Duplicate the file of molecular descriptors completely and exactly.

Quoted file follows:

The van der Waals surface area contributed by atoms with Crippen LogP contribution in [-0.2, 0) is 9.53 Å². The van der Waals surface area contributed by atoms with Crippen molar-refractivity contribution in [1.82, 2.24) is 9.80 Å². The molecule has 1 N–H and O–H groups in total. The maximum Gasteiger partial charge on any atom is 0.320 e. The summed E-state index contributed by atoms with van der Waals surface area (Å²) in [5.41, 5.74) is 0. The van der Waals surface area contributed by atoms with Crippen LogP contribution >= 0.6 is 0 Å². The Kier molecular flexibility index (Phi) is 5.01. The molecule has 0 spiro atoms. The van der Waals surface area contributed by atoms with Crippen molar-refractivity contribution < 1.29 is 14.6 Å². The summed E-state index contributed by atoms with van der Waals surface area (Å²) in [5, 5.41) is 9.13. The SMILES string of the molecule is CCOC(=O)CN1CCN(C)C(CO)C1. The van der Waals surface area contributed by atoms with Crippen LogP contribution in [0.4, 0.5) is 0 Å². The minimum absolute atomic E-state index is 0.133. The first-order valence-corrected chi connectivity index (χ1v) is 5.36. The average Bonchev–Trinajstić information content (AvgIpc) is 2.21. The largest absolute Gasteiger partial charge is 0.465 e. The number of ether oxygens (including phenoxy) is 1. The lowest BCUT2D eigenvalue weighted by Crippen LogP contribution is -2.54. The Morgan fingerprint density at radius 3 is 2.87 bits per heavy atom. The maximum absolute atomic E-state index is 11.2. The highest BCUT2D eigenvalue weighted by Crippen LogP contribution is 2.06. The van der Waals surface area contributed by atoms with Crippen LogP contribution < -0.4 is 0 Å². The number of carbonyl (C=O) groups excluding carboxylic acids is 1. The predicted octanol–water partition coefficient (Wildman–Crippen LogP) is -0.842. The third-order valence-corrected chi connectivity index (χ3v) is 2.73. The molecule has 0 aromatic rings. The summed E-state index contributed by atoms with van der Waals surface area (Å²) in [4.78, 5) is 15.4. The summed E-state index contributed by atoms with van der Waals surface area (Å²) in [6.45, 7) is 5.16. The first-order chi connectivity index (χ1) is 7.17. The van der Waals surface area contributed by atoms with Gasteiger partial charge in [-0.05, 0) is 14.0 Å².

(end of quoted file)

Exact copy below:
The van der Waals surface area contributed by atoms with Crippen LogP contribution in [-0.2, 0) is 9.53 Å². The van der Waals surface area contributed by atoms with Crippen molar-refractivity contribution in [1.82, 2.24) is 9.80 Å². The molecule has 1 N–H and O–H groups in total. The maximum Gasteiger partial charge on any atom is 0.320 e. The summed E-state index contributed by atoms with van der Waals surface area (Å²) in [5.41, 5.74) is 0. The van der Waals surface area contributed by atoms with Crippen LogP contribution >= 0.6 is 0 Å². The Kier molecular flexibility index (Phi) is 5.01. The molecule has 0 spiro atoms. The van der Waals surface area contributed by atoms with Crippen molar-refractivity contribution < 1.29 is 14.6 Å². The summed E-state index contributed by atoms with van der Waals surface area (Å²) in [5, 5.41) is 9.13. The SMILES string of the molecule is CCOC(=O)CN1CCN(C)C(CO)C1. The van der Waals surface area contributed by atoms with Crippen LogP contribution in [0.4, 0.5) is 0 Å². The minimum absolute atomic E-state index is 0.133. The first-order valence-corrected chi connectivity index (χ1v) is 5.36. The average Bonchev–Trinajstić information content (AvgIpc) is 2.21. The largest absolute Gasteiger partial charge is 0.465 e. The number of ether oxygens (including phenoxy) is 1. The lowest BCUT2D eigenvalue weighted by Crippen LogP contribution is -2.54. The Morgan fingerprint density at radius 3 is 2.87 bits per heavy atom. The maximum absolute atomic E-state index is 11.2. The highest BCUT2D eigenvalue weighted by Crippen LogP contribution is 2.06. The van der Waals surface area contributed by atoms with Crippen LogP contribution < -0.4 is 0 Å². The number of carbonyl (C=O) groups excluding carboxylic acids is 1. The predicted octanol–water partition coefficient (Wildman–Crippen LogP) is -0.842. The third-order valence-corrected chi connectivity index (χ3v) is 2.73. The molecule has 0 aromatic rings. The summed E-state index contributed by atoms with van der Waals surface area (Å²) in [4.78, 5) is 15.4. The summed E-state index contributed by atoms with van der Waals surface area (Å²) in [6.45, 7) is 5.16. The first-order chi connectivity index (χ1) is 7.17. The van der Waals surface area contributed by atoms with Gasteiger partial charge in [-0.05, 0) is 14.0 Å².